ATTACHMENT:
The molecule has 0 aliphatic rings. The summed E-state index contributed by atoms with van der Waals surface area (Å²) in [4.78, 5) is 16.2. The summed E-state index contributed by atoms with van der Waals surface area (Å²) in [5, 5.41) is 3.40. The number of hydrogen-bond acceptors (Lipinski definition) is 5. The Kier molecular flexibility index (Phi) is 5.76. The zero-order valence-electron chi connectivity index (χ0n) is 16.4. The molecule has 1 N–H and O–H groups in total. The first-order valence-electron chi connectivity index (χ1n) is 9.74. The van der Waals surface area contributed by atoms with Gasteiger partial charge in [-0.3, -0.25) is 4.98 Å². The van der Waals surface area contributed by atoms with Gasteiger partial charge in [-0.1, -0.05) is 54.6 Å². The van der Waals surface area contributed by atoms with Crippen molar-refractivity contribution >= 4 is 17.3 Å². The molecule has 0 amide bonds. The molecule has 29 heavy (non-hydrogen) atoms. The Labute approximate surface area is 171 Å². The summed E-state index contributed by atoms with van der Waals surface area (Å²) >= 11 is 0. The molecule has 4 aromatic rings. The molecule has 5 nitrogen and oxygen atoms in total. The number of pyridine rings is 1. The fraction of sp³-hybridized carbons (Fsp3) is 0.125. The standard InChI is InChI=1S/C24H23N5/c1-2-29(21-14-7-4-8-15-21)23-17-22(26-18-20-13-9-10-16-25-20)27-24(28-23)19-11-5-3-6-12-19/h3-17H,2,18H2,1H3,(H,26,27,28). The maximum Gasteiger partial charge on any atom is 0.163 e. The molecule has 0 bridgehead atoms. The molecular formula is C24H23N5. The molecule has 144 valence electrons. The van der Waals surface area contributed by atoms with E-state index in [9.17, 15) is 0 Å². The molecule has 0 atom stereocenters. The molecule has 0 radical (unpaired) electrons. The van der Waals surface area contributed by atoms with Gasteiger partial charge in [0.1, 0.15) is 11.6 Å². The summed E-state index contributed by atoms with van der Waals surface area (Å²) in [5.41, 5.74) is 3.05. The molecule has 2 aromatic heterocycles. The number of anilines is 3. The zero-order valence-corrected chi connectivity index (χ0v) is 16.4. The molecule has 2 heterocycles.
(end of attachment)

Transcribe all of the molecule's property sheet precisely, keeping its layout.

The molecule has 0 aliphatic rings. The summed E-state index contributed by atoms with van der Waals surface area (Å²) in [4.78, 5) is 16.2. The summed E-state index contributed by atoms with van der Waals surface area (Å²) in [5, 5.41) is 3.40. The number of hydrogen-bond acceptors (Lipinski definition) is 5. The Kier molecular flexibility index (Phi) is 5.76. The zero-order valence-electron chi connectivity index (χ0n) is 16.4. The molecule has 1 N–H and O–H groups in total. The first-order valence-electron chi connectivity index (χ1n) is 9.74. The van der Waals surface area contributed by atoms with Gasteiger partial charge in [-0.3, -0.25) is 4.98 Å². The van der Waals surface area contributed by atoms with Gasteiger partial charge in [-0.1, -0.05) is 54.6 Å². The van der Waals surface area contributed by atoms with Crippen molar-refractivity contribution >= 4 is 17.3 Å². The molecule has 0 amide bonds. The molecule has 29 heavy (non-hydrogen) atoms. The Labute approximate surface area is 171 Å². The summed E-state index contributed by atoms with van der Waals surface area (Å²) >= 11 is 0. The molecule has 4 aromatic rings. The molecule has 5 nitrogen and oxygen atoms in total. The number of pyridine rings is 1. The fraction of sp³-hybridized carbons (Fsp3) is 0.125. The standard InChI is InChI=1S/C24H23N5/c1-2-29(21-14-7-4-8-15-21)23-17-22(26-18-20-13-9-10-16-25-20)27-24(28-23)19-11-5-3-6-12-19/h3-17H,2,18H2,1H3,(H,26,27,28). The maximum Gasteiger partial charge on any atom is 0.163 e. The molecule has 0 bridgehead atoms. The molecular formula is C24H23N5. The molecule has 144 valence electrons. The van der Waals surface area contributed by atoms with E-state index in [9.17, 15) is 0 Å². The molecule has 0 atom stereocenters. The molecule has 0 radical (unpaired) electrons. The van der Waals surface area contributed by atoms with Gasteiger partial charge in [0.1, 0.15) is 11.6 Å². The summed E-state index contributed by atoms with van der Waals surface area (Å²) in [5.41, 5.74) is 3.05. The molecule has 2 aromatic heterocycles. The number of anilines is 3. The zero-order valence-corrected chi connectivity index (χ0v) is 16.4. The molecule has 2 heterocycles.